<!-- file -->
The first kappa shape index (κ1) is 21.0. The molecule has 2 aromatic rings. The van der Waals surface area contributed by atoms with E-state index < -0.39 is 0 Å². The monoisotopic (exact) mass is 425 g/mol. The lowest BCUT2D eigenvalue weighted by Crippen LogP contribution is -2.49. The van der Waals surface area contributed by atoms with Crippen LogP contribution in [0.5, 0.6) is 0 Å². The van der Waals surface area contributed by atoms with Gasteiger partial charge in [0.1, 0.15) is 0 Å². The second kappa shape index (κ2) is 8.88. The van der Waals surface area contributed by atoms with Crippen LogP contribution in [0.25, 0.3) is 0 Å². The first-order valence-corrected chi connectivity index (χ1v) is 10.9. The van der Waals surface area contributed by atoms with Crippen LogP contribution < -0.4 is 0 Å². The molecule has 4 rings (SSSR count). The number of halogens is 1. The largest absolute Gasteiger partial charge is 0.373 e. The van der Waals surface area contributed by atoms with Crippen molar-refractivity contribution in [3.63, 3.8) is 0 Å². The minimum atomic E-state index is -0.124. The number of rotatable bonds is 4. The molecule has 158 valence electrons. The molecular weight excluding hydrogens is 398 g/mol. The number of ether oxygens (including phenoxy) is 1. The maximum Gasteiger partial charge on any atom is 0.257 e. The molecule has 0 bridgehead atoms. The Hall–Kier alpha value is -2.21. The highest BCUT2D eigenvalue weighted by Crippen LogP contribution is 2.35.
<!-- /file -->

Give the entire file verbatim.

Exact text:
The first kappa shape index (κ1) is 21.0. The molecule has 2 aromatic rings. The van der Waals surface area contributed by atoms with E-state index < -0.39 is 0 Å². The monoisotopic (exact) mass is 425 g/mol. The lowest BCUT2D eigenvalue weighted by Crippen LogP contribution is -2.49. The van der Waals surface area contributed by atoms with Crippen LogP contribution in [0.5, 0.6) is 0 Å². The van der Waals surface area contributed by atoms with Gasteiger partial charge in [0.1, 0.15) is 0 Å². The second kappa shape index (κ2) is 8.88. The van der Waals surface area contributed by atoms with Crippen LogP contribution in [0.25, 0.3) is 0 Å². The first-order valence-corrected chi connectivity index (χ1v) is 10.9. The van der Waals surface area contributed by atoms with Crippen LogP contribution < -0.4 is 0 Å². The molecule has 4 rings (SSSR count). The number of halogens is 1. The largest absolute Gasteiger partial charge is 0.373 e. The van der Waals surface area contributed by atoms with Crippen molar-refractivity contribution in [3.63, 3.8) is 0 Å². The minimum atomic E-state index is -0.124. The number of rotatable bonds is 4. The molecule has 158 valence electrons. The molecular weight excluding hydrogens is 398 g/mol. The number of ether oxygens (including phenoxy) is 1. The maximum Gasteiger partial charge on any atom is 0.257 e. The molecule has 0 bridgehead atoms. The Hall–Kier alpha value is -2.21. The highest BCUT2D eigenvalue weighted by Crippen LogP contribution is 2.35.